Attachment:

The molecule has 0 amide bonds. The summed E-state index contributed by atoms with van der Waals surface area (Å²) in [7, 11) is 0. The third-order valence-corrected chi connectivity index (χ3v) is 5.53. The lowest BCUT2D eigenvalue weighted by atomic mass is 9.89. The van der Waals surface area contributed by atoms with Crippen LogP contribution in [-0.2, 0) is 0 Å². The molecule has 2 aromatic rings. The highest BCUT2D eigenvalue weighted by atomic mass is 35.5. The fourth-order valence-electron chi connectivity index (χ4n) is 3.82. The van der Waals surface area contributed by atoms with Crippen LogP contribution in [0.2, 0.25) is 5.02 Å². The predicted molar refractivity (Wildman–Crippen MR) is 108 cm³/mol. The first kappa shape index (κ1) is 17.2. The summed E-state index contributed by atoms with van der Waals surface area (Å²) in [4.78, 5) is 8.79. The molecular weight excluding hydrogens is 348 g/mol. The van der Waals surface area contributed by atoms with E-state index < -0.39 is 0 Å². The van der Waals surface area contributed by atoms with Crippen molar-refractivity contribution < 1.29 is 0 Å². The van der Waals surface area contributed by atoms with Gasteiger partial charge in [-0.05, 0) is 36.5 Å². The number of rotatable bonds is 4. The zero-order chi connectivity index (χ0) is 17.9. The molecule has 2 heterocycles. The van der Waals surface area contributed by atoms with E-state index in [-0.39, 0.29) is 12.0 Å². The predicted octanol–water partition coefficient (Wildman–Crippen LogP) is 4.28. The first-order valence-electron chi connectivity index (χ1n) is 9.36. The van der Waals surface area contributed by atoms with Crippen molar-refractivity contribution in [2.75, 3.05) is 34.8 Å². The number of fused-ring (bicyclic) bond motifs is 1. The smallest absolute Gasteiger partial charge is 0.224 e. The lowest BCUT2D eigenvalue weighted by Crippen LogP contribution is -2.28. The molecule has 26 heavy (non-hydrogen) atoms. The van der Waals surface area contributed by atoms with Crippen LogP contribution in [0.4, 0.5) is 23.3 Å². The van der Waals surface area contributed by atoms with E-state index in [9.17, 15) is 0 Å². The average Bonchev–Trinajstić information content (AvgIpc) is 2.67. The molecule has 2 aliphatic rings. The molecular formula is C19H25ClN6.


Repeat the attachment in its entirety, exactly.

The molecule has 0 amide bonds. The summed E-state index contributed by atoms with van der Waals surface area (Å²) in [7, 11) is 0. The third-order valence-corrected chi connectivity index (χ3v) is 5.53. The lowest BCUT2D eigenvalue weighted by atomic mass is 9.89. The van der Waals surface area contributed by atoms with Crippen LogP contribution in [-0.2, 0) is 0 Å². The molecule has 2 aromatic rings. The highest BCUT2D eigenvalue weighted by atomic mass is 35.5. The fourth-order valence-electron chi connectivity index (χ4n) is 3.82. The van der Waals surface area contributed by atoms with Crippen LogP contribution in [0.2, 0.25) is 5.02 Å². The predicted molar refractivity (Wildman–Crippen MR) is 108 cm³/mol. The first kappa shape index (κ1) is 17.2. The summed E-state index contributed by atoms with van der Waals surface area (Å²) in [4.78, 5) is 8.79. The molecular weight excluding hydrogens is 348 g/mol. The van der Waals surface area contributed by atoms with E-state index < -0.39 is 0 Å². The van der Waals surface area contributed by atoms with Crippen molar-refractivity contribution < 1.29 is 0 Å². The van der Waals surface area contributed by atoms with Gasteiger partial charge in [-0.05, 0) is 36.5 Å². The number of rotatable bonds is 4. The zero-order chi connectivity index (χ0) is 17.9. The molecule has 2 heterocycles. The van der Waals surface area contributed by atoms with E-state index in [-0.39, 0.29) is 12.0 Å². The predicted octanol–water partition coefficient (Wildman–Crippen LogP) is 4.28. The first-order valence-electron chi connectivity index (χ1n) is 9.36. The van der Waals surface area contributed by atoms with Crippen molar-refractivity contribution in [2.75, 3.05) is 34.8 Å². The number of fused-ring (bicyclic) bond motifs is 1. The smallest absolute Gasteiger partial charge is 0.224 e. The lowest BCUT2D eigenvalue weighted by Crippen LogP contribution is -2.28. The molecule has 26 heavy (non-hydrogen) atoms. The van der Waals surface area contributed by atoms with Crippen LogP contribution in [0.4, 0.5) is 23.3 Å². The van der Waals surface area contributed by atoms with E-state index in [9.17, 15) is 0 Å². The average Bonchev–Trinajstić information content (AvgIpc) is 2.67. The molecule has 2 aliphatic rings. The molecular formula is C19H25ClN6.